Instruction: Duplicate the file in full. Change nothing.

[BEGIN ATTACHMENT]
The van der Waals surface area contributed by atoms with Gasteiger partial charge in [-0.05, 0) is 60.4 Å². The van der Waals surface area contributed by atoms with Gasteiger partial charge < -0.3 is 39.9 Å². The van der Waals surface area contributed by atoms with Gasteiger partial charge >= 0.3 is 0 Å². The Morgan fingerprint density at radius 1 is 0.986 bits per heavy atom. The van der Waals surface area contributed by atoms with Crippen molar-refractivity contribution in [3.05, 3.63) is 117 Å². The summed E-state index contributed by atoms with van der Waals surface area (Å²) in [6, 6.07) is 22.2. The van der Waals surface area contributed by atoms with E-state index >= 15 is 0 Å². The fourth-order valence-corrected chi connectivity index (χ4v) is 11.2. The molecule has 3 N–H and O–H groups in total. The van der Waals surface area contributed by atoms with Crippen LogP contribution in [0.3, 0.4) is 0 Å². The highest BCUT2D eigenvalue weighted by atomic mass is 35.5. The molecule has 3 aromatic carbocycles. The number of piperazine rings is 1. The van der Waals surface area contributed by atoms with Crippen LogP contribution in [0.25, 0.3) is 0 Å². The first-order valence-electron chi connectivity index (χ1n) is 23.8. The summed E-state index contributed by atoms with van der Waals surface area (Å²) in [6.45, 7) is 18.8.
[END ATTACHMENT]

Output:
The van der Waals surface area contributed by atoms with Gasteiger partial charge in [-0.05, 0) is 60.4 Å². The van der Waals surface area contributed by atoms with Gasteiger partial charge < -0.3 is 39.9 Å². The van der Waals surface area contributed by atoms with Gasteiger partial charge >= 0.3 is 0 Å². The Morgan fingerprint density at radius 1 is 0.986 bits per heavy atom. The van der Waals surface area contributed by atoms with Crippen molar-refractivity contribution in [3.05, 3.63) is 117 Å². The summed E-state index contributed by atoms with van der Waals surface area (Å²) in [6, 6.07) is 22.2. The van der Waals surface area contributed by atoms with E-state index >= 15 is 0 Å². The fourth-order valence-corrected chi connectivity index (χ4v) is 11.2. The molecule has 3 N–H and O–H groups in total. The van der Waals surface area contributed by atoms with Crippen LogP contribution in [0.3, 0.4) is 0 Å². The highest BCUT2D eigenvalue weighted by atomic mass is 35.5. The molecule has 3 aromatic carbocycles. The number of piperazine rings is 1. The van der Waals surface area contributed by atoms with Crippen LogP contribution in [0.25, 0.3) is 0 Å². The first-order valence-electron chi connectivity index (χ1n) is 23.8. The summed E-state index contributed by atoms with van der Waals surface area (Å²) in [6.45, 7) is 18.8.